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07-14-2003 11:50

Posted by:
jodal

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I'm a veteran C++, PHP (and Basic) programmer, but a TNT Basic beginner. I have so far only used it to prototype a CRPG. I'm pretty impressed so far. Since my game is an old school RPG, it seems like it could almost be produced, and not just prototyped, in TNT Basic.

It might be that I'm a TNT beginner, but I miss a slightly more powerful data storage and management structure. RPGs require massive amounts of data.

It would make my day to have multidimensional arrays (although the same thing can be accomplished with a single dimensional array and some extra code).

It would also make my day to have some form of data collections, like the structs in C++. It makes data management a lot more structured!

Declaration for an array of 3 data collections could maybe look something like this

data collection myCharacters[3]
int health
string name
int armourclass
etc.
end collection

Accessing the content of the name field of the second collection array item could maybe look something like this

myCharacters[1].name = "Merlin"

Another suggestion is to have a command to load and save such a collection as a resource.

Load Collection "Characters", myCharacters
Save Collection "Characters", myCharacters

I'm currently writing (sort of) a library doing all of this since I desperately need to manage my data in a more structured way.

Feel free to tell me if it is just me being a newbie TNT Basic coder or if I have a point.

07-14-2003 16:15

Posted by:
eekaydee

Location:
CA, USA

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Well you'll be happy to know that your day has already been made! You can make multidimensional arrays.

int array[10,10,10]

As for the structures, I don't think TNT has anything like structures or classes. You might have to settle with arrays of each variable you wanted in the structure. As for data storage, you can write to a file and read from it. You can use the "data", "restore", and "read" commands to store and retrieve numbers, but I don't think this works with strings, which might be nice.

I've been working on an RPG in TNT for about 9 months...actually I'm still working on the engine and I haven't come up with any story yet. :) The game development should probably have started with the story, but oh well. Anyway, I'm interested in your "library". Would you mind explaining it?

07-14-2003 17:33

Posted by:
Boo

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I second your thoughts. Building a CRPG in TNT Basic is an interesting idea, because it has several features that lend itself to such an endeavor out of the gate, what with maps and graphic management and such. It's when you start getting into detail work and enhancements to the engine that make TNT Basic feel a little cramped.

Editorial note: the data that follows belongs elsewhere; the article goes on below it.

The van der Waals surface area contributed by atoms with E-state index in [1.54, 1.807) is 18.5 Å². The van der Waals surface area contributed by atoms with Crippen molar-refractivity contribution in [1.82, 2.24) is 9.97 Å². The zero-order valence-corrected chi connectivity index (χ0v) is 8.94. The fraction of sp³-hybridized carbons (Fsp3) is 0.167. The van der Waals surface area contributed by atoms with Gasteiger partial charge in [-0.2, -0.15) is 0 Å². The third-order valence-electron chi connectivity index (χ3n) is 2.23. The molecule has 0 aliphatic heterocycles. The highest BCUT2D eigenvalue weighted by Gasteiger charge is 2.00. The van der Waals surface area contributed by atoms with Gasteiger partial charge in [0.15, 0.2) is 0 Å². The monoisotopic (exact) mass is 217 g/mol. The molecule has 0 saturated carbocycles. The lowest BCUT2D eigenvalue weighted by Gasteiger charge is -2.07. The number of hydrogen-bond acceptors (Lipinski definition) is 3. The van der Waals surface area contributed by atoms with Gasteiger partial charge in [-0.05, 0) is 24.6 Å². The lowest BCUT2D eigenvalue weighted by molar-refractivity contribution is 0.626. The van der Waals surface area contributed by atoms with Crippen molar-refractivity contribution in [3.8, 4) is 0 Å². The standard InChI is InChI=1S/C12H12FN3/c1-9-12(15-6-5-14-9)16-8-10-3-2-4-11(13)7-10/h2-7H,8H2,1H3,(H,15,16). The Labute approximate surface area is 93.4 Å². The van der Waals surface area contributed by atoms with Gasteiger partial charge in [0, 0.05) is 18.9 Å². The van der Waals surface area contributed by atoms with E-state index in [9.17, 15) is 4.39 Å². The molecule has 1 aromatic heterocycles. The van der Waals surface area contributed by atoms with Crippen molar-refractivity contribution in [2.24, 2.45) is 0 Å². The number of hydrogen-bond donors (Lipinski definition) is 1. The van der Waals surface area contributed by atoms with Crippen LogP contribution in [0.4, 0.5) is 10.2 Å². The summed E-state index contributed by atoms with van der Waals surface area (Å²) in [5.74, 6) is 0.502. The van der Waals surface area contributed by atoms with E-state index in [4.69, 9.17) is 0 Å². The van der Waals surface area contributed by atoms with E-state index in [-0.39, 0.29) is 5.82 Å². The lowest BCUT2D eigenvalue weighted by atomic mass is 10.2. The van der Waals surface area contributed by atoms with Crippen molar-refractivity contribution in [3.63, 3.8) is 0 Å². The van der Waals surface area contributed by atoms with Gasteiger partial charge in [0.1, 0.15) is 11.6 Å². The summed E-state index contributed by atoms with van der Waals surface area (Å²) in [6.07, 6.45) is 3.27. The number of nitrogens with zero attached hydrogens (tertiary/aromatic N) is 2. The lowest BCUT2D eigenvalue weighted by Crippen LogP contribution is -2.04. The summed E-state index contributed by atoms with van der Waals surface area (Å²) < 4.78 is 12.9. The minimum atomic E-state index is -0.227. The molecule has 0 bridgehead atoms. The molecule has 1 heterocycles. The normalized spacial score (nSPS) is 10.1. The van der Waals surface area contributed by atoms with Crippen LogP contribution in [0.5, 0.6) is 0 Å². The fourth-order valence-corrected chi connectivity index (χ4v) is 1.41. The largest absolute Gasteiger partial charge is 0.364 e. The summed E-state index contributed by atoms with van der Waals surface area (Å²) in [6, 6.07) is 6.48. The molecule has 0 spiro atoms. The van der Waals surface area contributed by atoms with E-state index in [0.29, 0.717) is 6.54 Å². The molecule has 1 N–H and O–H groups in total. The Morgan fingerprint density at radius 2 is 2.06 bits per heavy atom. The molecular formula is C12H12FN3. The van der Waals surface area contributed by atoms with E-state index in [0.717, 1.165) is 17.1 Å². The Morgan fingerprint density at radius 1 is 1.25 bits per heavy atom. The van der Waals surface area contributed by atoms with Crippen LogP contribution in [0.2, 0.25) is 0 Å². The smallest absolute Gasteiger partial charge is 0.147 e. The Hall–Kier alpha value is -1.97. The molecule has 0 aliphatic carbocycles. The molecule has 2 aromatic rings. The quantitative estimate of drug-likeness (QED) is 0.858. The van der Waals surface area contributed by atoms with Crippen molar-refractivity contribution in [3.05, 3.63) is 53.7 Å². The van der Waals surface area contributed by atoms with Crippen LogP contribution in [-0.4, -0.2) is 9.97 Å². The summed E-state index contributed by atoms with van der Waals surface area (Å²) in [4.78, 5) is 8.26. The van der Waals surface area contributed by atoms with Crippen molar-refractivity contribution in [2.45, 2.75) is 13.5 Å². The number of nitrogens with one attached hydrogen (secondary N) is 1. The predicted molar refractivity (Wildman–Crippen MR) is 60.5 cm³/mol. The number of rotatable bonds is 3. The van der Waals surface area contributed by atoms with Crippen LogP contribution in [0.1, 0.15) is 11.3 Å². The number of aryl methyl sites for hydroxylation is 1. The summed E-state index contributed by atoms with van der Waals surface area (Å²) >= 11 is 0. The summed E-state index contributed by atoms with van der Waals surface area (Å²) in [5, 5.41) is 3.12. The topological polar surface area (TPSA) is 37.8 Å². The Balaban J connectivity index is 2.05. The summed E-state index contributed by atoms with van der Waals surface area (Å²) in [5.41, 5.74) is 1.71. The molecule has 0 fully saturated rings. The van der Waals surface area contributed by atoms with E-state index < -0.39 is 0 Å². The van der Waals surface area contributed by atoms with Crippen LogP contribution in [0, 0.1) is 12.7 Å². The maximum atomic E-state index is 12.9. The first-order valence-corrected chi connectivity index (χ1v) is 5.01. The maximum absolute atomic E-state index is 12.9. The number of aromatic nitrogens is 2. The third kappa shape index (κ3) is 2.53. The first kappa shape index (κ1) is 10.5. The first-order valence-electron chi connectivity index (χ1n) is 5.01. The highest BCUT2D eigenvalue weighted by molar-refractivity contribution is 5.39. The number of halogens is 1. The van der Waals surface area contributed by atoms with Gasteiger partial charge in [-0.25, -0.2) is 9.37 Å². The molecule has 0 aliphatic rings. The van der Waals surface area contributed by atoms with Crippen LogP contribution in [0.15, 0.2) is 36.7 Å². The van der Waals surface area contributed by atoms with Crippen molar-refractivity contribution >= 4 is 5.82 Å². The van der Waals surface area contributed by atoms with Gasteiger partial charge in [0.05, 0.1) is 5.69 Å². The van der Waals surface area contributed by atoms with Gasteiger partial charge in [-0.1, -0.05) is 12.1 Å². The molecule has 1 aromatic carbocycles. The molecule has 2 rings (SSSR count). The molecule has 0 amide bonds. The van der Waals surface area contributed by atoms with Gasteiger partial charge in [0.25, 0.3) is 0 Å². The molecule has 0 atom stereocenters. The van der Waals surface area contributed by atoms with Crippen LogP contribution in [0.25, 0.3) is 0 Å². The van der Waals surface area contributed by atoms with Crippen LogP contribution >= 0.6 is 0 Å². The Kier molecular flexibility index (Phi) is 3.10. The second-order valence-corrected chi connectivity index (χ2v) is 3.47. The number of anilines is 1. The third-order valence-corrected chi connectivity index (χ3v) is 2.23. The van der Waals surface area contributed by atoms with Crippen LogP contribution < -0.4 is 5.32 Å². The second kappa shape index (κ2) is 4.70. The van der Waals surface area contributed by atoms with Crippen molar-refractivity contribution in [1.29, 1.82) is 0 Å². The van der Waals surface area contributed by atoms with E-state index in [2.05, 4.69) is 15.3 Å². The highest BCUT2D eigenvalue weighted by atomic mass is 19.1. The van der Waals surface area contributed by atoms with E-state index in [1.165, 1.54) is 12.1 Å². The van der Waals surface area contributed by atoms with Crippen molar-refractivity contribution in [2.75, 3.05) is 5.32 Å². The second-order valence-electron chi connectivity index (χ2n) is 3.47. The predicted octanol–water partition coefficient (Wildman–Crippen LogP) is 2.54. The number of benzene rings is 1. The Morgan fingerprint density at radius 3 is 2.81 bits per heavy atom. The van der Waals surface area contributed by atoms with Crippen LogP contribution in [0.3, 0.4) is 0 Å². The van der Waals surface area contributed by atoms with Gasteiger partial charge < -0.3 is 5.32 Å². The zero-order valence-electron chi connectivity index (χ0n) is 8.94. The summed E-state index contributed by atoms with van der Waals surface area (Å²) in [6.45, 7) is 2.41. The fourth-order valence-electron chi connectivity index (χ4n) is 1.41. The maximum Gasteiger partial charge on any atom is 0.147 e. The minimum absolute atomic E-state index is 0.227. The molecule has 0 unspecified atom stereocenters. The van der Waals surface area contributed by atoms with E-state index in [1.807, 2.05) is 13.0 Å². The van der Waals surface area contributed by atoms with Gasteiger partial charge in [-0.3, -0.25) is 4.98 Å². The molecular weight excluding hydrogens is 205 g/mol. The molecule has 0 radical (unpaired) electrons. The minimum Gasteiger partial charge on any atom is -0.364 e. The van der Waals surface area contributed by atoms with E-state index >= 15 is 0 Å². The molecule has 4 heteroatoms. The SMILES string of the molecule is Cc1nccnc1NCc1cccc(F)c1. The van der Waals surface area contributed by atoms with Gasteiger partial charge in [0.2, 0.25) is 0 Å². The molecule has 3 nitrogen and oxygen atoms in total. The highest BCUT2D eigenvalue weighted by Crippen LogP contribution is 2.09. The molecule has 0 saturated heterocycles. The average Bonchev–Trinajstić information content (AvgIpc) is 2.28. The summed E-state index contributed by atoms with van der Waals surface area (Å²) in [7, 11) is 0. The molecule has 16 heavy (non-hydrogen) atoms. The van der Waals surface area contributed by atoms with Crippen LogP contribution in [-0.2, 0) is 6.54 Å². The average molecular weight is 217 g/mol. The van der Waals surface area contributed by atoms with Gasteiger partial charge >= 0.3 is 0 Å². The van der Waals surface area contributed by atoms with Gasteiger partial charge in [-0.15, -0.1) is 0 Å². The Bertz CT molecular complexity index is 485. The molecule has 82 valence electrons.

I agree that the compartmentalization of data like you describe sure would be nice. For now, you just have to do something like:

strength[theCharacter]

...instad of...

theCharacter.strength.

Which, I guess, isn't too bad, really. It's just hard to work with when you've enjoyed an object-oriented programming language.

07-16-2003 20:34

Posted by:
someone

Location:
Quebec ( Canada )

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Despite TNT doesn't support object-oriented programming, you can use it almost as if it was, because of procedures. In fact, in OO programming, I start by setting a double-buffering class, a keyboard/mouse input class, a sprite class, a sound class, an image class, but then, in TNT, they are already made !!! Of course, if you do a RPG, you cannot "create" enemies, like " Monster troll=new Troll(power,speed,level) ", but you can fake it with arrays.

07-17-2003 02:57

Posted by:
eekaydee

Location:
CA, USA

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Or hard code all of it like me, and create disturbing code! :)

I decided not to bother with the whole do it like you're supposed to thing. For example, instead of creating a scripting language to use items and enemies etc, I just hard coded all of it.

07-17-2003 03:12

Posted by:
DanLurie

Location:
Earth>USA>New Jersey>Clifton>My Chair

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OOP is great, but in the meantime something like structs would be a big help in TNT.

07-21-2003 22:59

Posted by:
Mark Tully

Location:
TNT HQ, England

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We really want oop as well, it will appear in the future but for now, you have to use arrays.

As eekaydee pointed out, you do have multidimensional arrays. You can also use the 'read', 'data' and 'restore' commands to read data into variables. You can do this for ints, floats and strings. You can't currently restore to a label that isn't a constant, so you can't restore to a label like:

restore "label"+"1"

label1:

Which can be a bit limiting.

As Boo pointed out, you have to use a collection of arrays, which is annoying, but hopefully we'll get away from it in the future.

eg

int kNumSprites=50
int xLocations[kNumSprites]
int yLocations[kNumSprites]
float health[kNumSprites]

etc

Hope this helps,

Mark

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